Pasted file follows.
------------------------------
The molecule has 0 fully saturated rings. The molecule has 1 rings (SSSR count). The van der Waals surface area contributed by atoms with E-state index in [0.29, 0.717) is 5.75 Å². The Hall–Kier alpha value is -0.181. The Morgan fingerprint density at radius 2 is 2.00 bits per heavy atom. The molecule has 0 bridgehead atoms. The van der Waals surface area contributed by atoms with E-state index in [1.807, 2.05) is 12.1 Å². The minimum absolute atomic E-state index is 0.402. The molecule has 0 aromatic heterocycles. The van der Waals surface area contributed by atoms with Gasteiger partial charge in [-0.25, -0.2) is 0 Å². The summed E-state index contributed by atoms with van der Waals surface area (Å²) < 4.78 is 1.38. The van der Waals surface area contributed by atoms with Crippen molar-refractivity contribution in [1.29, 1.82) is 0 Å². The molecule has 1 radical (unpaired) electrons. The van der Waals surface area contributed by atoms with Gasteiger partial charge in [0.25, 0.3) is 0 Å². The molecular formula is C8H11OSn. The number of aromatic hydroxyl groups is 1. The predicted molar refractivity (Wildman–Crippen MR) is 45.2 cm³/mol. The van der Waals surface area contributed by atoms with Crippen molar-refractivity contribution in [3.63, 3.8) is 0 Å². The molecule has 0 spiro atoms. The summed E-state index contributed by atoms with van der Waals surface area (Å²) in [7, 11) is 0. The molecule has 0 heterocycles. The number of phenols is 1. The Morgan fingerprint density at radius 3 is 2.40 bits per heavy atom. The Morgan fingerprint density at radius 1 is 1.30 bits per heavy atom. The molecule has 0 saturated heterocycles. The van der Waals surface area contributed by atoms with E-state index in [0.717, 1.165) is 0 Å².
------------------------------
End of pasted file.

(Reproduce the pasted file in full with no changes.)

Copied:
The molecule has 0 fully saturated rings. The molecule has 1 rings (SSSR count). The van der Waals surface area contributed by atoms with E-state index in [0.29, 0.717) is 5.75 Å². The Hall–Kier alpha value is -0.181. The Morgan fingerprint density at radius 2 is 2.00 bits per heavy atom. The molecule has 0 bridgehead atoms. The van der Waals surface area contributed by atoms with E-state index in [1.807, 2.05) is 12.1 Å². The minimum absolute atomic E-state index is 0.402. The molecule has 0 aromatic heterocycles. The van der Waals surface area contributed by atoms with Gasteiger partial charge in [-0.25, -0.2) is 0 Å². The summed E-state index contributed by atoms with van der Waals surface area (Å²) < 4.78 is 1.38. The van der Waals surface area contributed by atoms with Crippen molar-refractivity contribution in [1.29, 1.82) is 0 Å². The molecule has 1 radical (unpaired) electrons. The van der Waals surface area contributed by atoms with Gasteiger partial charge in [0.25, 0.3) is 0 Å². The molecular formula is C8H11OSn. The number of aromatic hydroxyl groups is 1. The predicted molar refractivity (Wildman–Crippen MR) is 45.2 cm³/mol. The van der Waals surface area contributed by atoms with Crippen molar-refractivity contribution in [3.63, 3.8) is 0 Å². The molecule has 0 spiro atoms. The summed E-state index contributed by atoms with van der Waals surface area (Å²) in [7, 11) is 0. The molecule has 0 heterocycles. The number of phenols is 1. The Morgan fingerprint density at radius 3 is 2.40 bits per heavy atom. The Morgan fingerprint density at radius 1 is 1.30 bits per heavy atom. The molecule has 0 saturated heterocycles. The van der Waals surface area contributed by atoms with E-state index in [0.717, 1.165) is 0 Å².